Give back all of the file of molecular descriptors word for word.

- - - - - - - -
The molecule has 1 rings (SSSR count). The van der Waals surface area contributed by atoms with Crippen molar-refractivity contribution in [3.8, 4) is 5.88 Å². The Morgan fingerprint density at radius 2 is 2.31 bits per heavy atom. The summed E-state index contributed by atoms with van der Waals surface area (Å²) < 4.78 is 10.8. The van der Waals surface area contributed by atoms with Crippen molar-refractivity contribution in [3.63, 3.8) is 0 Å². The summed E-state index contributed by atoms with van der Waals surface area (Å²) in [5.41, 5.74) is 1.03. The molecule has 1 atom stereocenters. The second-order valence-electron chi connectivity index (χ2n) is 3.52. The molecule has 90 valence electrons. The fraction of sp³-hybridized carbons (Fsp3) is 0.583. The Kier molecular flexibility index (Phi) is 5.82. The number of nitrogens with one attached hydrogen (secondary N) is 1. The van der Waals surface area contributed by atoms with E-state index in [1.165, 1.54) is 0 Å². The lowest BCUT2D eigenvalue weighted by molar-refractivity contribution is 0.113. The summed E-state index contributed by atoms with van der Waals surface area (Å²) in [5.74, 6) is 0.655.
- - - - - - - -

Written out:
The molecule has 1 rings (SSSR count). The van der Waals surface area contributed by atoms with Crippen molar-refractivity contribution in [3.8, 4) is 5.88 Å². The Morgan fingerprint density at radius 2 is 2.31 bits per heavy atom. The summed E-state index contributed by atoms with van der Waals surface area (Å²) < 4.78 is 10.8. The van der Waals surface area contributed by atoms with Crippen molar-refractivity contribution in [3.63, 3.8) is 0 Å². The summed E-state index contributed by atoms with van der Waals surface area (Å²) in [5.41, 5.74) is 1.03. The molecule has 1 atom stereocenters. The second-order valence-electron chi connectivity index (χ2n) is 3.52. The molecule has 90 valence electrons. The fraction of sp³-hybridized carbons (Fsp3) is 0.583. The Kier molecular flexibility index (Phi) is 5.82. The number of nitrogens with one attached hydrogen (secondary N) is 1. The van der Waals surface area contributed by atoms with E-state index in [1.165, 1.54) is 0 Å². The lowest BCUT2D eigenvalue weighted by molar-refractivity contribution is 0.113. The summed E-state index contributed by atoms with van der Waals surface area (Å²) in [5.74, 6) is 0.655.